December 2016 marked the end of active recruitment at MCH. Follow‐up visits will continue with those participants still needing to finish the study. MCH hopes to have all follow-up visits completed by March 2018. In addition to completing follow-up visits and interviews, the team at MCH is diligently working to enter and clean all data collected to date. Some of the demographic data will be used in a methodologies paper that is currently underway. The study will also use the data collected from the pedometers to drive proposals for future work. The study team hopes to build on the existing study and also use the data collected from the interviews to improve the intervention program. The study hopes to create a physical activity program that can be easily implemented by clinics caring for children and youth with epilepsy.

IMPROVING SCHOOL HEALTH SUPPORT SERVICES FOR CHILDREN WITH SPECIAL NEEDS

Partnering for Change

Partnering for Change (P4C) is a needs-based tiered approach to service delivery for children with special needs in the school. It incorporates current research findings, including evidence that early identification, self-management, prevention of secondary disability, and enhanced participation are the most appropriate foci of school-based occupational therapy

In 2016, the P4C Model was recognized within the Program Guidelines for Integrated Delivery of Rehabilitation Services developed by the Ministry of Children and Youth Services as part of the Government of Ontario’s Special Needs Strategy.  As a result, continued priorities include dissemination of research findings from the P4C Implementation and Evaluation Study, 2013-2015, and the development of educational materials to support transition to this model of service.

Implementation of the tiered P4C Model showed that transition to a new service delivery model in schools is highly complex and education is necessary to enact and sustain change. In recognition of this, the P4C team was invited to prepare an online training course to help support occupational therapists, physiotherapists and speech language pathologists to transition to a tiered model of school-based rehabilitation service. The course, titled Facilitating Integration of Rehabilitation Services through Training (FIRST) is being developed collaboratively with Dr. Anthony Levinson and the Division of e-Learning Innovation (DeLI) at McMaster University with funding from the Government of Ontario.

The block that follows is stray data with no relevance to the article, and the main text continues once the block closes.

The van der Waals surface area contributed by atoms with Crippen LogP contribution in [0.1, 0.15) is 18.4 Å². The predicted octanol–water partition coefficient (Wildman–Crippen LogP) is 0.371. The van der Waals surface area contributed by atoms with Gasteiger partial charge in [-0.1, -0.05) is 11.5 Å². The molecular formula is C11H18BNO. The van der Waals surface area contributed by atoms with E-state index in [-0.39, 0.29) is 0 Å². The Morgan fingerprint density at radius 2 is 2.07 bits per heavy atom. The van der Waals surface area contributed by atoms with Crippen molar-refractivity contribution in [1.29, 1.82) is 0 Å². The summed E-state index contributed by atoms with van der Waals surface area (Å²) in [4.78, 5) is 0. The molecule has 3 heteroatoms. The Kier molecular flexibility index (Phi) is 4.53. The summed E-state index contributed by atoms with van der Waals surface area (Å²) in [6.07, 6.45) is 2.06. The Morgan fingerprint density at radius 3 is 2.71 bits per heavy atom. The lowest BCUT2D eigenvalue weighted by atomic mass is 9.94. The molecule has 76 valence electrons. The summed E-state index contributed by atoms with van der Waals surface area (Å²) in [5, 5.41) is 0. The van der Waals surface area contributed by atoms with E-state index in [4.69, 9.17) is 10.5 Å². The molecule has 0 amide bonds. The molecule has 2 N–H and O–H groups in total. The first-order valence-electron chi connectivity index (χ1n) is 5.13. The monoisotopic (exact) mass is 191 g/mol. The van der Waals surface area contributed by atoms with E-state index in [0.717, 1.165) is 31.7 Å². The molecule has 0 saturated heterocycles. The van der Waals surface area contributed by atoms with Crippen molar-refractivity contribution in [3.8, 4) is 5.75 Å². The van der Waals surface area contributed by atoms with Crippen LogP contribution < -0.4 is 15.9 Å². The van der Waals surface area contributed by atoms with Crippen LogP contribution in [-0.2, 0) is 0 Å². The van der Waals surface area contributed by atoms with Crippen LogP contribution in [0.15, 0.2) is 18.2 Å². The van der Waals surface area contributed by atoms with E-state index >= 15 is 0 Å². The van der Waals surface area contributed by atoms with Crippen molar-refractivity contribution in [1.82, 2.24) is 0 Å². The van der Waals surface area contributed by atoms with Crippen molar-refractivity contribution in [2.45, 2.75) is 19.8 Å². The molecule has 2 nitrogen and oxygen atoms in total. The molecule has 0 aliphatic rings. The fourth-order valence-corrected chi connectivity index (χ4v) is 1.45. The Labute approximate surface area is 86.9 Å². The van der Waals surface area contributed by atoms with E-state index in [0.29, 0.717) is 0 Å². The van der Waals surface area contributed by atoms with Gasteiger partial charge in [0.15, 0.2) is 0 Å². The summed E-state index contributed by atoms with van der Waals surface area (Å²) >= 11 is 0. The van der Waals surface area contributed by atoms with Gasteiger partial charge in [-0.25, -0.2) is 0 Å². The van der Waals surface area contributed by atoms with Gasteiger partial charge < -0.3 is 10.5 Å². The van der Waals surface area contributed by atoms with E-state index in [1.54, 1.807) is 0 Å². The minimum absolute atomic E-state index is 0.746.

The FIRST course is scheduled to be released in the fall of 2017 and will be available free of charge at http://machealth.ca/.

Learn more

IMPROVING TRANSITION TO ADULT HEALTHCARE

‘READYorNot’ Moving Ahead with Transition of Care from Adolescence to Adulthood

In April 2016, under Canada’s Strategy for Patient-Oriented Research (SPOR), the CHILD-BRIGHT study was funded. This initiative is comprised of 12 projects focused around novel interventions for optimizing development, promoting health outcomes, and delivering responsive and supportive services to children with brain-based disabilities and their parents. 

Together with co-principal investigators Drs. Ariane Marelli (McGill University) and Khush Amaria (SickKids), Dr. Jan Willem Gorter launched the READYorNot’ project which aims to

  • develop an innovative health technology platform-based intervention tailored to the needs of adolescence with brain based disorders;
  • test the ability of the intervention to demonstrate improvement in transition outcomes; and
  • carry out a knowledge-to-action phase to change practice.

The focus of activities in 2016 were to hire staff and engage stakeholders and consultants on the project. Moving forward in 2017, a McMaster-led team will build stakeholder engagement, seek qualitative input on stakeholders’ health technology needs and experiences, and design the intervention study for the project.

‘Teens Reaching Adulthood: Needs and Support for Improved Transitional care In ONtario (TRANSITION)

The journey from childhood to adult life involves reaching milestones, as well as assuming new roles and responsibilities. For the rapidly growing population of youth with chronic health conditions/disabilities, transition into the adult healthcare system is an important dimension of this journey. Sadly patients and families often describe the transfer of care as ‘falling off a cliff’ due to the lack of sufficient preparation, information, supports, and skills to facilitate the process.

A meeting was held in 2014 with over 30 stakeholders, including patients and parents, to identify transition “gaps” in Ontario, build an Ontario Transition Research Agenda, and develop a methodological platform to address the most urgent research questions. The group unanimously agreed on the need to develop an approach to improve transition that is collaborative and individualized based on patient need, as well as a method of risk stratification to ensure that optimal care is delivered.